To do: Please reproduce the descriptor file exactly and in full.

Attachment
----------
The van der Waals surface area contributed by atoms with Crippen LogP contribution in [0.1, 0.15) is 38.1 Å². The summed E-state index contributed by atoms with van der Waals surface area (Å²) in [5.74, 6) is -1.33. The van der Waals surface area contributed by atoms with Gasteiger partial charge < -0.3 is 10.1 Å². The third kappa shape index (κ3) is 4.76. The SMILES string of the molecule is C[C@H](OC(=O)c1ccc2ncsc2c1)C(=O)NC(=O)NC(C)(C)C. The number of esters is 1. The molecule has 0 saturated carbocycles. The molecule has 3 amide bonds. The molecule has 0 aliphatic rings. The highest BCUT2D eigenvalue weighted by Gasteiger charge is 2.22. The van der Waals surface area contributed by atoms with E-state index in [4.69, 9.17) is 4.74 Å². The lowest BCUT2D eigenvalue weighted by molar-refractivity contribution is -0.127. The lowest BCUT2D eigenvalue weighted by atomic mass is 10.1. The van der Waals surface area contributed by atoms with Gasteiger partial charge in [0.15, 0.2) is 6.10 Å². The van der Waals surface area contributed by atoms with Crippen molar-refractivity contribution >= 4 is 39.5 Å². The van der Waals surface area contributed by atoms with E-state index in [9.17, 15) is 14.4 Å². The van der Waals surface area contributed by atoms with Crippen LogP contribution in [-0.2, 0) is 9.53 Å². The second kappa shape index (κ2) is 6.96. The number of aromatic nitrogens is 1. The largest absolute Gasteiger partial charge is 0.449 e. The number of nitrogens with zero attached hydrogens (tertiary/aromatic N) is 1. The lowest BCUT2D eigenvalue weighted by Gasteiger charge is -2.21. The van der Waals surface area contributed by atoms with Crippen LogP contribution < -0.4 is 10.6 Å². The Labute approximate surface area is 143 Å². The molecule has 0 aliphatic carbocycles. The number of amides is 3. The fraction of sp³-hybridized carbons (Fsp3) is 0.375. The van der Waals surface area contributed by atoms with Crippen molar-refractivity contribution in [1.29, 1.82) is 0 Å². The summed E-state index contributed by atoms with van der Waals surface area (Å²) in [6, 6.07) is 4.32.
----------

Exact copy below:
The van der Waals surface area contributed by atoms with Crippen LogP contribution in [0.1, 0.15) is 38.1 Å². The summed E-state index contributed by atoms with van der Waals surface area (Å²) in [5.74, 6) is -1.33. The van der Waals surface area contributed by atoms with Gasteiger partial charge < -0.3 is 10.1 Å². The third kappa shape index (κ3) is 4.76. The SMILES string of the molecule is C[C@H](OC(=O)c1ccc2ncsc2c1)C(=O)NC(=O)NC(C)(C)C. The number of esters is 1. The molecule has 0 saturated carbocycles. The molecule has 3 amide bonds. The molecule has 0 aliphatic rings. The highest BCUT2D eigenvalue weighted by Gasteiger charge is 2.22. The van der Waals surface area contributed by atoms with E-state index in [4.69, 9.17) is 4.74 Å². The lowest BCUT2D eigenvalue weighted by molar-refractivity contribution is -0.127. The lowest BCUT2D eigenvalue weighted by atomic mass is 10.1. The van der Waals surface area contributed by atoms with Gasteiger partial charge in [0.15, 0.2) is 6.10 Å². The van der Waals surface area contributed by atoms with Crippen molar-refractivity contribution >= 4 is 39.5 Å². The van der Waals surface area contributed by atoms with E-state index in [9.17, 15) is 14.4 Å². The van der Waals surface area contributed by atoms with Crippen LogP contribution in [-0.2, 0) is 9.53 Å². The second kappa shape index (κ2) is 6.96. The number of aromatic nitrogens is 1. The largest absolute Gasteiger partial charge is 0.449 e. The number of nitrogens with zero attached hydrogens (tertiary/aromatic N) is 1. The lowest BCUT2D eigenvalue weighted by Gasteiger charge is -2.21. The van der Waals surface area contributed by atoms with Crippen LogP contribution < -0.4 is 10.6 Å². The Labute approximate surface area is 143 Å². The molecule has 0 aliphatic carbocycles. The number of amides is 3. The fraction of sp³-hybridized carbons (Fsp3) is 0.375. The van der Waals surface area contributed by atoms with Crippen molar-refractivity contribution in [1.29, 1.82) is 0 Å². The summed E-state index contributed by atoms with van der Waals surface area (Å²) in [6, 6.07) is 4.32.